So, where did it all start? Inevitably, like many scenarios in the back garden, the football in the winter, the cricket bat in the summer. Parents are often asked ‘did they influence matters?’ Well looking back, the answer must be yes. I was a decent club cricketer, and I enjoyed my football, playing at a lesser level so I suppose it was inevitable that I would encourage my sons with their sport and introduce them to it. They enjoyed it and continue to do so. Am I living my dream through them? – A question I hear often asked of parents. No, I honestly don’t think so. I have and continue to enjoy watching them and hopefully I have helped them, but they have made their own decisions as to their level of involvement. I lost my father at eight years of age so I was determined to support my children as much as I could.
You will notice some words in bold print throughout this piece of writing – I decided to brainstorm the subject matter and expand on key words / phrases.
SUPPORT – I started off my article detailing a day in June 2018, I wanted to highlight the importance of family support. We have been very fortunate to have it available to us and there is no doubt that without it my sons would not have been able to experience their sporting journeys. The taxi drivers are vital, whether it be mum, dad or in our case my late father in law. It can be difficult, the workplace has changed, work pressures are greater and to spend hours transporting children to training / games can take a massive chunk out of a week.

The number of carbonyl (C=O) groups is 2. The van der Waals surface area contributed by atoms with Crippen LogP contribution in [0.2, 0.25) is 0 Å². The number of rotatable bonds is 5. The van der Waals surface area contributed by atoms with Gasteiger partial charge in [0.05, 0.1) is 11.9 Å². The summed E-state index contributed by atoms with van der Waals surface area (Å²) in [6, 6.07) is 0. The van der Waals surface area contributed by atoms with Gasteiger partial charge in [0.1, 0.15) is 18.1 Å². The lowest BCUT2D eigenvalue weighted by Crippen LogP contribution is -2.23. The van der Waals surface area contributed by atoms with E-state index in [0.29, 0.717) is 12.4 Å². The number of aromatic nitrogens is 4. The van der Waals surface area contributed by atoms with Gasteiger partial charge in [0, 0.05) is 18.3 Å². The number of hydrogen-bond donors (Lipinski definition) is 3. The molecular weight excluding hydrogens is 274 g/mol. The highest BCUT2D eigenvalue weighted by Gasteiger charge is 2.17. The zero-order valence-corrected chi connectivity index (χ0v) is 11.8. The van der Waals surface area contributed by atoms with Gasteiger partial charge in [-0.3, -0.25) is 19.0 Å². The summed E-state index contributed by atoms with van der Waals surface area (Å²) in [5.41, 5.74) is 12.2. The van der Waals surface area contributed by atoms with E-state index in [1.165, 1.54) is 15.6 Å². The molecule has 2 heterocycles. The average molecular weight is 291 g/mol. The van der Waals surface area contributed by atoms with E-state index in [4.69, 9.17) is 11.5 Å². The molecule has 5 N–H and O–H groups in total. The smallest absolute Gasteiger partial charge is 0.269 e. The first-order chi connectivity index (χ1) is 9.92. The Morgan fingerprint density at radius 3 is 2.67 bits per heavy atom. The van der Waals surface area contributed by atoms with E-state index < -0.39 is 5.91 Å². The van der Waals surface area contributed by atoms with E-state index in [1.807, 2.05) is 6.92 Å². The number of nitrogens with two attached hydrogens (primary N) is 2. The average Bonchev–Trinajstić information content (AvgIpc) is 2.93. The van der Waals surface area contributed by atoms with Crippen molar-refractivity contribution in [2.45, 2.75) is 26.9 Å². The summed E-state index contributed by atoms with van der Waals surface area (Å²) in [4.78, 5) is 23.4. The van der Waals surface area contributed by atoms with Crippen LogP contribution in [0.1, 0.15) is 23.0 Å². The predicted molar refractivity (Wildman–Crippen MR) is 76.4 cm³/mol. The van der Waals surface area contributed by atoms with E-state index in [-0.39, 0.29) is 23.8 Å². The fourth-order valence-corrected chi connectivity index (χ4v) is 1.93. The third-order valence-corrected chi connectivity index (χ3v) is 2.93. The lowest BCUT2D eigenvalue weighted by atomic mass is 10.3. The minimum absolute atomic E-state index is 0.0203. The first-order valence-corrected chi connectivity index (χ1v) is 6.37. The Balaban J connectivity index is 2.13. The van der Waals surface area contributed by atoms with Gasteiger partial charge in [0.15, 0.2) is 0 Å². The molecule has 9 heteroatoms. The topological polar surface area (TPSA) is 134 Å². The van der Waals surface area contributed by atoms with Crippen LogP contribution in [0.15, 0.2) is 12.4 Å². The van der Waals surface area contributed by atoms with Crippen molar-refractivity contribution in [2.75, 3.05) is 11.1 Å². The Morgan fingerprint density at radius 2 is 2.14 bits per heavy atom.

Support can come in lots of different guises. I have been an onlooker, taxi driver, adviser, listener, negotiator and probably lots of other roles over the years. It takes time and effort and I accept that I have been fortunate in having a love for sport, particularly football and cricket. Listening is so important, often we are not good at it and I am as guilty as anyone. I learnt a valuable lesson one afternoon as I was taking Ben home after an u16 game. They had won, he had played well and as we drove along, I was keen to chat about the game, he wasn’t!!!!! He had been in the football bubble all week long, it was time for some down time for him – a lesson learnt by his father, there is a time and a place.